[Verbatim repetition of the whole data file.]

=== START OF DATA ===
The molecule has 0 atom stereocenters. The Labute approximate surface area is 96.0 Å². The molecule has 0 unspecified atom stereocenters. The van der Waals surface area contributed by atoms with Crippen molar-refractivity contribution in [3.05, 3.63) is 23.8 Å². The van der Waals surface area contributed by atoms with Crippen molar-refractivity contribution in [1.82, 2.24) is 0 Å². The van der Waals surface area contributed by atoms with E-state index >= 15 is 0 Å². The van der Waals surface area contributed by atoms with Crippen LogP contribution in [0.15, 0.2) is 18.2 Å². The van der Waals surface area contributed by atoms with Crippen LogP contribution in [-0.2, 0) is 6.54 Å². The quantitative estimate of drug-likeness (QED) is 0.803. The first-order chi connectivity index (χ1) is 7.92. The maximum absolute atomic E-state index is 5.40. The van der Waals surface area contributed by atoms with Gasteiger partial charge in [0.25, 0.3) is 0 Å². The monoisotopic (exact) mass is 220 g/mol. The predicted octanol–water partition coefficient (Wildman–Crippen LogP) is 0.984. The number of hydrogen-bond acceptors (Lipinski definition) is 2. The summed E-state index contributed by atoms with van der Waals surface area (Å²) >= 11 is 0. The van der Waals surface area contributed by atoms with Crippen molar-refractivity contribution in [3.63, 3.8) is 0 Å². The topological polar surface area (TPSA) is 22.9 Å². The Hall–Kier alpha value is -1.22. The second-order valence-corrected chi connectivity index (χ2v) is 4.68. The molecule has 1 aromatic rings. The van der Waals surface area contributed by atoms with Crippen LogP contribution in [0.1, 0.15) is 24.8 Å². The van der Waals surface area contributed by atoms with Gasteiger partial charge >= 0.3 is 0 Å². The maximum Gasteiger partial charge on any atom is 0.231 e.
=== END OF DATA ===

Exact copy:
The molecule has 0 atom stereocenters. The Labute approximate surface area is 96.0 Å². The molecule has 0 unspecified atom stereocenters. The van der Waals surface area contributed by atoms with Crippen molar-refractivity contribution in [3.05, 3.63) is 23.8 Å². The van der Waals surface area contributed by atoms with Crippen molar-refractivity contribution in [1.82, 2.24) is 0 Å². The van der Waals surface area contributed by atoms with E-state index >= 15 is 0 Å². The van der Waals surface area contributed by atoms with Crippen LogP contribution in [0.15, 0.2) is 18.2 Å². The van der Waals surface area contributed by atoms with Crippen LogP contribution in [-0.2, 0) is 6.54 Å². The quantitative estimate of drug-likeness (QED) is 0.803. The first-order chi connectivity index (χ1) is 7.92. The maximum absolute atomic E-state index is 5.40. The van der Waals surface area contributed by atoms with Gasteiger partial charge in [0.25, 0.3) is 0 Å². The monoisotopic (exact) mass is 220 g/mol. The predicted octanol–water partition coefficient (Wildman–Crippen LogP) is 0.984. The number of hydrogen-bond acceptors (Lipinski definition) is 2. The summed E-state index contributed by atoms with van der Waals surface area (Å²) >= 11 is 0. The van der Waals surface area contributed by atoms with Crippen molar-refractivity contribution in [3.63, 3.8) is 0 Å². The topological polar surface area (TPSA) is 22.9 Å². The Hall–Kier alpha value is -1.22. The second-order valence-corrected chi connectivity index (χ2v) is 4.68. The molecule has 1 aromatic rings. The van der Waals surface area contributed by atoms with Crippen LogP contribution in [0.1, 0.15) is 24.8 Å². The van der Waals surface area contributed by atoms with Gasteiger partial charge >= 0.3 is 0 Å². The maximum Gasteiger partial charge on any atom is 0.231 e.